Without enough people studying the physics of the oceans, however, it isn’t possible to plan for things like climate change.
“It’s critical to have a low-cost method to be able to keep monitoring for decades because the very slow, subtle changes in ocean circulation are hard to detect unless you continue to put things out there,” states Mr. Manning. “We can’t rely totally on the models to make predictions.”
To get involved in the NOAA Student Drifter program, school representatives should visit the studentdrifters.org site, which directs them on how to get started.
“We try to find government grants and distribute them out to schools so they don’t have to come up with the funding themselves,” remarks Mr. Manning. “Most public schools can’t afford it, even though it’s pretty basic parts from a hardware store, by the time you buy the transmitter and pay the satellite fees, it’s close to $1,000 a unit.”
In the future, the NOAA team hopes to add more sensors to the student drifters.
“When we started out it was just latitude and longitude, but some of them, especially the miniboats, now have little microcomputer sensor packages that can measure other parameters,” comments Mr. Manning. “They can currently measure sea surface temperature, but we’ve also put out a few with oxygen and pH sensors, for example. So there’s lots of potential for the future when these sensors get more accurate. Any school can put these sensor packages together cheaply, and learn more about computer science along the way.”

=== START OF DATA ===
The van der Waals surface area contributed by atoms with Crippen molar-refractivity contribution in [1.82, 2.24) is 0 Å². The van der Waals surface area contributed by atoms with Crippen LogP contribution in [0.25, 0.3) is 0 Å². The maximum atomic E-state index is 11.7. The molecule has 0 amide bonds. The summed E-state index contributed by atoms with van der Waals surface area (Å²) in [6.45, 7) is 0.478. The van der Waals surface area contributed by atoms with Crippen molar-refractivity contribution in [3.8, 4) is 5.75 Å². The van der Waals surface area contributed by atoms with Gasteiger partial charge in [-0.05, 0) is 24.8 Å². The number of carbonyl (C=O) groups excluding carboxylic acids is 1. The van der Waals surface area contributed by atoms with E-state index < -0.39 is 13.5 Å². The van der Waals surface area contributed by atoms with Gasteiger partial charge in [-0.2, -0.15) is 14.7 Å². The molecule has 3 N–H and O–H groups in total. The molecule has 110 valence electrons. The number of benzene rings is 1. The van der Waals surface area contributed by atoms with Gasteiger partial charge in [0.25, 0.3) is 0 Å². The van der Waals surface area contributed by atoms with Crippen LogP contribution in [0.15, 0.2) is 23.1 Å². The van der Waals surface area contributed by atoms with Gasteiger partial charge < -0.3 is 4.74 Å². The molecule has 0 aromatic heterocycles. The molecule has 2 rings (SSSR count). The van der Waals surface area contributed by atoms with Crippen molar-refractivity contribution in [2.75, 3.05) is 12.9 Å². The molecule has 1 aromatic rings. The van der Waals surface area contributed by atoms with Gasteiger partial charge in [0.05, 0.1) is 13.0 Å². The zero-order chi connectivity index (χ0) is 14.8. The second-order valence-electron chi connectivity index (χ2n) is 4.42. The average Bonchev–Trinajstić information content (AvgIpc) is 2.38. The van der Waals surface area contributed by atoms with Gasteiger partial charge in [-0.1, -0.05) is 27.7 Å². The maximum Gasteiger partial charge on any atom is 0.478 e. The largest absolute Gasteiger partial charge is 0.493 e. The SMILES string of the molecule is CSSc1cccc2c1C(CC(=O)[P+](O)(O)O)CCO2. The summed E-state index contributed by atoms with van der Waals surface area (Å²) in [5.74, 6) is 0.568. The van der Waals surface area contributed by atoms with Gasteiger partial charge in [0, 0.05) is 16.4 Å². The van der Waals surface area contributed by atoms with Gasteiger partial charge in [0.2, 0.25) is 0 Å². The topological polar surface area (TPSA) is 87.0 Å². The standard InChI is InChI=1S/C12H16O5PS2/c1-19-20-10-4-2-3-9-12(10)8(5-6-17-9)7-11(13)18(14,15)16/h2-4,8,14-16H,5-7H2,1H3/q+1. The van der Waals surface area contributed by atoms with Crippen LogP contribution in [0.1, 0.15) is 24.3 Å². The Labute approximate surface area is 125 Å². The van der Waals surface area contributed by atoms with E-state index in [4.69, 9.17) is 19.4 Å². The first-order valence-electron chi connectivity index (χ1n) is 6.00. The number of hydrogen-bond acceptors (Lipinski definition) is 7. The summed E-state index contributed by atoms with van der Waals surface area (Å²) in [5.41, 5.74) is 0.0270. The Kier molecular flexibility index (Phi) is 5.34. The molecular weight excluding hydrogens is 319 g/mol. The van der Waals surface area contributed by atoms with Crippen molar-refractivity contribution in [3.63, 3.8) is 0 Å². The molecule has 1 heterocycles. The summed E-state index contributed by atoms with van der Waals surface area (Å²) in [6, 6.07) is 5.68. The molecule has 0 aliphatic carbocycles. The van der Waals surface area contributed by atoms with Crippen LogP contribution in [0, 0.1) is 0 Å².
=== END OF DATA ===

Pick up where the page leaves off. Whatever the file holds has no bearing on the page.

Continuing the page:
Manning and the Student Drifter team are also hoping to expand the program. Erin Pelletier and Cassie Stymiest, based at GOMLF in Kennebunk ME, are now conducting most of the program operations while Manning works on tracking and data analysis.
“We also work with one of the many regional associations for ocean observing systems, NERACOOS,” states Mr. Manning. “Around the country, there are 11 of these regional associations within NOAA. While we work primarily with NERACOOS because we are located in the Northeast, there are others that could implement the program in their region as well.”
Beyond that, Mr. Manning and the team are simply hoping to keep the Student Drifter program alive.
“I hope to keep it going,” affirms Mr. Manning. “I have two colleagues in Maine that I’m hoping will keep it going because I’ve only got a couple more years to go here before I retire. They’ve been a big help in the administration, but I just want to work with the data now. There’s so much data that I need to focus on that, while they can work with the schools and get the instruments out there collecting the valuable data we need.”